The Wal-Mart Model: Not Just for Retail, Now It’s for Private Prisons Too!
by Carl Takei
The nation’s biggest and baddest for-profit prison company suddenly cares about halfway houses – so much so, that they want in on the action.
About a year after acquiring a smaller firm that operates halfway houses and other community corrections facilities, Corrections Corporation of America (CCA)
CEO Damon Hininger announced that “[r]eentry programs and reducing recidivism are 100 percent aligned with our business model.”
High recidivism rates mean more people behind bars, and CCA depends on more and more incarceration to make its billions. Since when do they actually want people to do well after they get out, instead of being sucked back into the system?
It’s tempting to be hopeful. Is this a long-overdue acknowledgment that it’s morally bankrupt to make money off of imprisoning human beings? Is the nation’s largest for-profit prison company really admitting that mass incarceration has destroyed too many communities and that locking fewer people behind bars is a good thing?
Come on. It’s CCA. We can’t afford to be naïve. The motivation behind this announcement is where it always is for CCA: the bottom line.
If you read Hininger’s speech carefully, he hints at a long-term corporate strategy that could eventually become even more lucrative than CCA’s prison business: The Wal-Martification of reentry.
Currently, post-prison reentry programs, such as halfway houses and day reporting centers, are largely run by local nonprofit organizations or, in some cases, smaller for-profit companies. Hininger notes the small, local nature of reentry services in his speech – and then claims that CCA can use its size and resources to “provide consistency and common standards” in different facilities, rapidly make new arrangements with multiple agencies “on an as-needed basis,” and “scale” (i.e, grow rapidly). These claims – bigger, faster, cheaper – echo those often made by Wal-Mart supporters to explain why the company is superior to local businesses.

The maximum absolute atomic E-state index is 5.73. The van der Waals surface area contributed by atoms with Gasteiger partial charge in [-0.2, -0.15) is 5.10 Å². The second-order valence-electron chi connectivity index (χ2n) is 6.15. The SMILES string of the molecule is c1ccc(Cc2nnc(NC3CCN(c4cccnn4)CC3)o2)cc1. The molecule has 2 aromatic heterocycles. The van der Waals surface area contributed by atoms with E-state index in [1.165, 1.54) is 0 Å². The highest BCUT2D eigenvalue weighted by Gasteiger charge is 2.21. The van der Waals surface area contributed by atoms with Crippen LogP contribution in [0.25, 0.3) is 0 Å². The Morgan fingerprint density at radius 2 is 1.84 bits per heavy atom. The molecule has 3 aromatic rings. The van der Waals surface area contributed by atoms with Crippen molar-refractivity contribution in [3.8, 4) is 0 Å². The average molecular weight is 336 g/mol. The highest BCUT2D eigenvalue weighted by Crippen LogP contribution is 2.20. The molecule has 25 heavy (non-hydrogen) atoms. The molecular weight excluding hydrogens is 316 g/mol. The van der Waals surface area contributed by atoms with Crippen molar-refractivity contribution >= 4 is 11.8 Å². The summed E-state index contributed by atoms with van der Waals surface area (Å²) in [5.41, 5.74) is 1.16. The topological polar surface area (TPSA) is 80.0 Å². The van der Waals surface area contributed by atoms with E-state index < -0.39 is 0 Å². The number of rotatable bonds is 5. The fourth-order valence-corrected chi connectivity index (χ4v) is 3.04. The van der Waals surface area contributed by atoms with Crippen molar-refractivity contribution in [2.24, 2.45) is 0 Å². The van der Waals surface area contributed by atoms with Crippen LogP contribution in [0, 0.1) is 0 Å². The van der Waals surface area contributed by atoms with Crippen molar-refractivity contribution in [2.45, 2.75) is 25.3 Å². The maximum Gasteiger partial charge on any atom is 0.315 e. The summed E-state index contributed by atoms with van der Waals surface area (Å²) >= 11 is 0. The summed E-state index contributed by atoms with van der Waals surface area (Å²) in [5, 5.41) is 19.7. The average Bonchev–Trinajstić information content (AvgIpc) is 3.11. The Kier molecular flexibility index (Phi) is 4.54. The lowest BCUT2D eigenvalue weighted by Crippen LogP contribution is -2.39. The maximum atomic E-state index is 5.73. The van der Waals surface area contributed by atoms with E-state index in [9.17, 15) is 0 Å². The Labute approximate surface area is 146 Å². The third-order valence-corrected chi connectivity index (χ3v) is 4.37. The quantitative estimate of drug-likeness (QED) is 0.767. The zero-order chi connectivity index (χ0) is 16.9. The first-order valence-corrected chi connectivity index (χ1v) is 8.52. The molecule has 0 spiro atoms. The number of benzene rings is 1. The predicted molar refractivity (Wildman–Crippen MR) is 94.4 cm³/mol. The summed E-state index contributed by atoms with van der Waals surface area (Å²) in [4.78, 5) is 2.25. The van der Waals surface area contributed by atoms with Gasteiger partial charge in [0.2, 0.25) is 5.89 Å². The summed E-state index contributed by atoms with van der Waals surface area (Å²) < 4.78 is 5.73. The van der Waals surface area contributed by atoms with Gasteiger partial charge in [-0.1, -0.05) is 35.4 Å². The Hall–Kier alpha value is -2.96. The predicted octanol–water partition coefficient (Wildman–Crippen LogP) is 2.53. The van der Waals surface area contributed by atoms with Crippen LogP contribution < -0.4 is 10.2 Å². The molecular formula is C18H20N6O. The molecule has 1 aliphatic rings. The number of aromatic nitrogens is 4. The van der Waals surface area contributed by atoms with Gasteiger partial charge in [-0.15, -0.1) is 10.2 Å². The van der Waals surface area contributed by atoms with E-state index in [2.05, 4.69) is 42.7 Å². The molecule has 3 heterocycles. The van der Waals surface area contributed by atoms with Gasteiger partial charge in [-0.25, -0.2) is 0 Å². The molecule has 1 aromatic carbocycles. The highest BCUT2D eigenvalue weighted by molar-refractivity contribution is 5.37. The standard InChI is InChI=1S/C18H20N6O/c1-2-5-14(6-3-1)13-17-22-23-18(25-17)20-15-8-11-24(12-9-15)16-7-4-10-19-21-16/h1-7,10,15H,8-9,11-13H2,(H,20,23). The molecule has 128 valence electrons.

CCA’s plan to become the Wal-Mart of reentry may be good for its investors but should alarm the rest of us. First, the for-profit prison industry’s history of abuse, neglect and mismanagement raises serious questions about what kinds of abuses would occur if we hand over control of even more elements of our criminal justice system to CCA and similar profit-driven companies. Second, CCA fights aggressively to shield its operations from public scrutiny – even though incarceration and rehabilitation are some of the government responsibilities where transparency and accountability are most important.
At their best, halfway houses and day reporting centers can provide much-needed support, psychological help, educational services and substance abuse treatment during a difficult period of transition between full-scale incarceration and post-sentence release to the community. But at their worst, they can fester with violence and sexual abuse as well as fail to address the serious needs of the people in their care. Given CCA’s track record, we should be worried that vital reentry services are under threat.
No matter how much CCA executives protest that reducing recidivism is “100 percent aligned” with the company’s business model, an inherent conflict exists between CCA’s duty to enrich its shareholders and this asserted commitment to successful rehabilitation: The company can keep increasing its profits only by ensuring an ever-greater flow of human beings into the criminal justice system. That flow is maintained by the same bad policies that fuel our national mass incarceration epidemic: the War on Drugs, extreme sentencing practices and systemic failures to address problems like mental illness, substance abuse disorders and homelessness outside of the criminal justice system.
For the past four decades, our country has relentlessly expanded the size of our criminal justice system, allowing companies like CCA to reap tremendous profits from human misery. But the ACLU is committed to ending this colossal waste of lives and taxpayer dollars – and in the process, defeating CCA’s plan for the Wal-Martification of reentry.
Carl Takei is a staff attorney with the ACLU’s National Prison Project. This article was originally published on the ACLU’s blog (www.aclu.org/blog) on September 29, 2014; it is reprinted with permission.
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